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Council approves 8.7% tax hike despite concerns over police budget


London city council approved its four-year budget Thursday, but not without attempts from various councillors to reduce the controversial police budget request.

One motion on the issue was shot down before it was even heard.

Coun. Anna Hopkins revisited a recommendation from a previous budget committee to reduce the police budget by 5 per cent.

Before that motion was voted on, Coun. Corinne Rahman introduced an amendment for a larger reduction in vehicle and equipment investments.

“I did get a lot of pushback,” said Hopkins. “I think, because it related to reducing that tax levy [for] overall business cases.”

“We know that this business case – P29 – was one business case that pointed to additional sources of funding at the federal level that could be accessed by police,” said Rahman.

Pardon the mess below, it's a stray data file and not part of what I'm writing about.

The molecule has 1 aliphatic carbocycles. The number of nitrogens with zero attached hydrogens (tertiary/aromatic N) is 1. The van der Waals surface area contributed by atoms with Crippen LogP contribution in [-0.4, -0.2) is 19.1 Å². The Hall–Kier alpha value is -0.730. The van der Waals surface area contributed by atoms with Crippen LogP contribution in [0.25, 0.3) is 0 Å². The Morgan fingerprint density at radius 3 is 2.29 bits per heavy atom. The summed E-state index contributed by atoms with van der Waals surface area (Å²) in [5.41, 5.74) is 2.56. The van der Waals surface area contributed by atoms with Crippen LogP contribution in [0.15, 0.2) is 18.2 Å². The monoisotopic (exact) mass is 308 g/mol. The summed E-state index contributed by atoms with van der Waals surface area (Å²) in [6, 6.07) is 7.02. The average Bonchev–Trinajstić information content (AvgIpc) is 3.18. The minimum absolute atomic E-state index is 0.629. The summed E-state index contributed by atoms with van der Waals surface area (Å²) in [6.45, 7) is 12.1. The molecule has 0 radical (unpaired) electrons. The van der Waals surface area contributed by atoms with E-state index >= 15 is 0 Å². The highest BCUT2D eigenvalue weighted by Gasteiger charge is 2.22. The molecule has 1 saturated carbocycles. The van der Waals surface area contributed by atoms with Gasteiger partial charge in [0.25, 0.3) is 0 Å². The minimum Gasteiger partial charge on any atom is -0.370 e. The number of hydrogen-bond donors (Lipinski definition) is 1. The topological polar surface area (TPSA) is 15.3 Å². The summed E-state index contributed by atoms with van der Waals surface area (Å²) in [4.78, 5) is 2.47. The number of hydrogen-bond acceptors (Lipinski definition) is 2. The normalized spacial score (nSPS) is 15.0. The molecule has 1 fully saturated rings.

Coun. Susan Stephenson said, “This is not a want-list or a wish-list. This is what the board has brought forward saying is required. And this need to chip away at it (funding), is like a jealousy kind of thing. Other boards had to do it, we should do it.”

After a lengthy debate, the motions were narrowly shot down 8-7.

“I thought if, perhaps, council had a change of heart, it would help to offset and create opportunity to fund some of those other priorities,” said Rahman.

The police budget includes the hiring of new officers, body-worn cameras, a training facility, and a new light-armoured vehicle.

Mayor Josh Morgan said the focus on the robust public safety portion of the budget is overshadowing other significant investments.

“This budget is also about a historic investment in London transit. It’s a significant increase in our investment that was already in last year’s multi-year budget on housing. It’s also new money for organizations like the library and the arts,” said Morgan.

There were 18 changes to the budget through the amendment process. The mayor said he will be making a formal announcement tomorrow, essentially putting the budget into effect.

London’s 2024 property tax hike is officially 8.7 per cent, or about $286 for the average homeowner. The “average” house was assessed at $252,000. Top Stories


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